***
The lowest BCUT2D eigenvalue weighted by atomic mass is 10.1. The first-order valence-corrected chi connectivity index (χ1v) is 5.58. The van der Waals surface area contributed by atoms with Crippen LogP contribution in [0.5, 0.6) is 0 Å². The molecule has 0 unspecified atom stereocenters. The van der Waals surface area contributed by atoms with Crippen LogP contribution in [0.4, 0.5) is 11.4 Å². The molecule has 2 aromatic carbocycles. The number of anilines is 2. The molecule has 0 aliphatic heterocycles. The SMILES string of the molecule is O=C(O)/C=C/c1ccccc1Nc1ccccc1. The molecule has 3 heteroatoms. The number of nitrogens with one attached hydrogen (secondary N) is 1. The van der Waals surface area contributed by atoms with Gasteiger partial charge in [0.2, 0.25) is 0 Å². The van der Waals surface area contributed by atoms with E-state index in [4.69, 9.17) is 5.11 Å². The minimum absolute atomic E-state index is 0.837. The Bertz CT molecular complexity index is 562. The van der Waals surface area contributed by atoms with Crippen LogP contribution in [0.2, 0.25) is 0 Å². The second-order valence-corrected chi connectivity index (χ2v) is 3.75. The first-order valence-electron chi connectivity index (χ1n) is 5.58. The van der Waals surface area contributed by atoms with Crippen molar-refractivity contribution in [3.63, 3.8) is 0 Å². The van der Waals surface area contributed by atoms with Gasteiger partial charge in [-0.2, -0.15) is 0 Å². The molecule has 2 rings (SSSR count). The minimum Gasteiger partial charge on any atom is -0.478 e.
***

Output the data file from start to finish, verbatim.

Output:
The lowest BCUT2D eigenvalue weighted by atomic mass is 10.1. The first-order valence-corrected chi connectivity index (χ1v) is 5.58. The van der Waals surface area contributed by atoms with Crippen LogP contribution in [0.5, 0.6) is 0 Å². The molecule has 0 unspecified atom stereocenters. The van der Waals surface area contributed by atoms with Crippen LogP contribution in [0.4, 0.5) is 11.4 Å². The molecule has 2 aromatic carbocycles. The number of anilines is 2. The molecule has 0 aliphatic heterocycles. The SMILES string of the molecule is O=C(O)/C=C/c1ccccc1Nc1ccccc1. The molecule has 3 heteroatoms. The number of nitrogens with one attached hydrogen (secondary N) is 1. The van der Waals surface area contributed by atoms with Gasteiger partial charge in [0.2, 0.25) is 0 Å². The van der Waals surface area contributed by atoms with E-state index in [4.69, 9.17) is 5.11 Å². The minimum absolute atomic E-state index is 0.837. The Bertz CT molecular complexity index is 562. The van der Waals surface area contributed by atoms with Crippen LogP contribution in [0.2, 0.25) is 0 Å². The second-order valence-corrected chi connectivity index (χ2v) is 3.75. The first-order valence-electron chi connectivity index (χ1n) is 5.58. The van der Waals surface area contributed by atoms with Crippen molar-refractivity contribution in [3.63, 3.8) is 0 Å². The van der Waals surface area contributed by atoms with Gasteiger partial charge in [-0.2, -0.15) is 0 Å². The molecule has 2 rings (SSSR count). The minimum Gasteiger partial charge on any atom is -0.478 e.